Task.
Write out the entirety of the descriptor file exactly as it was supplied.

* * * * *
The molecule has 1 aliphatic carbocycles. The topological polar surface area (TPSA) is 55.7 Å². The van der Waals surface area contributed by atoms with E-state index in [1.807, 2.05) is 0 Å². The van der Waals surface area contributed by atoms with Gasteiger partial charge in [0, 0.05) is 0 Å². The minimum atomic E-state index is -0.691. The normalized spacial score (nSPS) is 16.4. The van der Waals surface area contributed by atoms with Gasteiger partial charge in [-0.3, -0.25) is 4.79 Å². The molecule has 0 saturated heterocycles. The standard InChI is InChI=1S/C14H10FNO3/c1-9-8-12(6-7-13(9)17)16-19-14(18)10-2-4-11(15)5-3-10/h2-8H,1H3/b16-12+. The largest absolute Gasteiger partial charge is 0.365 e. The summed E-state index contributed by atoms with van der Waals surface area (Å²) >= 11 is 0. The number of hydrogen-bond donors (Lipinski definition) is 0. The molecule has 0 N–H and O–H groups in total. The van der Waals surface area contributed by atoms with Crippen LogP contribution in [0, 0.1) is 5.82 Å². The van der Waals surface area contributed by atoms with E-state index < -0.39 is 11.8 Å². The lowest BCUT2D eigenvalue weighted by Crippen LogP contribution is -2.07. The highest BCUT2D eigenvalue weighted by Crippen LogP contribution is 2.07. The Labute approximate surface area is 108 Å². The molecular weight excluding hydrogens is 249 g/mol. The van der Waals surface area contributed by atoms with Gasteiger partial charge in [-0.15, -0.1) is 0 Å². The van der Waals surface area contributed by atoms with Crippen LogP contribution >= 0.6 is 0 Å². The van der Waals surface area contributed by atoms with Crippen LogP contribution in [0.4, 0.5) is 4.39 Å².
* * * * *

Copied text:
The molecule has 1 aliphatic carbocycles. The topological polar surface area (TPSA) is 55.7 Å². The van der Waals surface area contributed by atoms with E-state index in [1.807, 2.05) is 0 Å². The van der Waals surface area contributed by atoms with Gasteiger partial charge in [0, 0.05) is 0 Å². The minimum atomic E-state index is -0.691. The normalized spacial score (nSPS) is 16.4. The van der Waals surface area contributed by atoms with Gasteiger partial charge in [-0.3, -0.25) is 4.79 Å². The molecule has 0 saturated heterocycles. The standard InChI is InChI=1S/C14H10FNO3/c1-9-8-12(6-7-13(9)17)16-19-14(18)10-2-4-11(15)5-3-10/h2-8H,1H3/b16-12+. The largest absolute Gasteiger partial charge is 0.365 e. The summed E-state index contributed by atoms with van der Waals surface area (Å²) >= 11 is 0. The number of hydrogen-bond donors (Lipinski definition) is 0. The molecule has 0 N–H and O–H groups in total. The van der Waals surface area contributed by atoms with Crippen LogP contribution in [0, 0.1) is 5.82 Å². The van der Waals surface area contributed by atoms with E-state index < -0.39 is 11.8 Å². The lowest BCUT2D eigenvalue weighted by Crippen LogP contribution is -2.07. The highest BCUT2D eigenvalue weighted by Crippen LogP contribution is 2.07. The Labute approximate surface area is 108 Å². The molecular weight excluding hydrogens is 249 g/mol. The van der Waals surface area contributed by atoms with Gasteiger partial charge in [-0.15, -0.1) is 0 Å². The van der Waals surface area contributed by atoms with Crippen LogP contribution >= 0.6 is 0 Å². The van der Waals surface area contributed by atoms with Crippen LogP contribution in [0.4, 0.5) is 4.39 Å².